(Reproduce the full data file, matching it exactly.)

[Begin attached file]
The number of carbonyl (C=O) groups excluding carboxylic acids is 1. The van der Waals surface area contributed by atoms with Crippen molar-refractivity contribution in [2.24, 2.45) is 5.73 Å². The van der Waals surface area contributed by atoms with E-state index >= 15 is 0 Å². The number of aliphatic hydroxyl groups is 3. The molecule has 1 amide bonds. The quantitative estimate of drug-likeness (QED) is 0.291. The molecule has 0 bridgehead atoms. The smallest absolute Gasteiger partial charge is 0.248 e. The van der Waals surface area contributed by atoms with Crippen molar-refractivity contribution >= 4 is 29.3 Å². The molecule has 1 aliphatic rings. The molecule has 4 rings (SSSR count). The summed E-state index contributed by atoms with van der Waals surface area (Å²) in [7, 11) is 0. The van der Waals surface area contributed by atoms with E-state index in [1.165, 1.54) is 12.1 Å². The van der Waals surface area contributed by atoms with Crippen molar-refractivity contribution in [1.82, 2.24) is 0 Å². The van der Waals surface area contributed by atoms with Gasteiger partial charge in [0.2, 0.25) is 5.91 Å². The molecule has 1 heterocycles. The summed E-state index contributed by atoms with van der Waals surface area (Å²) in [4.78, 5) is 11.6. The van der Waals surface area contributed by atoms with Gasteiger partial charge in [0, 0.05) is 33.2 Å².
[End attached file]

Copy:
The number of carbonyl (C=O) groups excluding carboxylic acids is 1. The van der Waals surface area contributed by atoms with Crippen molar-refractivity contribution in [2.24, 2.45) is 5.73 Å². The van der Waals surface area contributed by atoms with E-state index >= 15 is 0 Å². The number of aliphatic hydroxyl groups is 3. The molecule has 1 amide bonds. The quantitative estimate of drug-likeness (QED) is 0.291. The molecule has 0 bridgehead atoms. The smallest absolute Gasteiger partial charge is 0.248 e. The van der Waals surface area contributed by atoms with Crippen molar-refractivity contribution >= 4 is 29.3 Å². The molecule has 1 aliphatic rings. The molecule has 4 rings (SSSR count). The summed E-state index contributed by atoms with van der Waals surface area (Å²) in [7, 11) is 0. The van der Waals surface area contributed by atoms with E-state index in [1.165, 1.54) is 12.1 Å². The van der Waals surface area contributed by atoms with Crippen molar-refractivity contribution in [1.82, 2.24) is 0 Å². The van der Waals surface area contributed by atoms with Gasteiger partial charge in [0.2, 0.25) is 5.91 Å². The molecule has 1 heterocycles. The summed E-state index contributed by atoms with van der Waals surface area (Å²) in [4.78, 5) is 11.6. The van der Waals surface area contributed by atoms with Gasteiger partial charge in [0, 0.05) is 33.2 Å².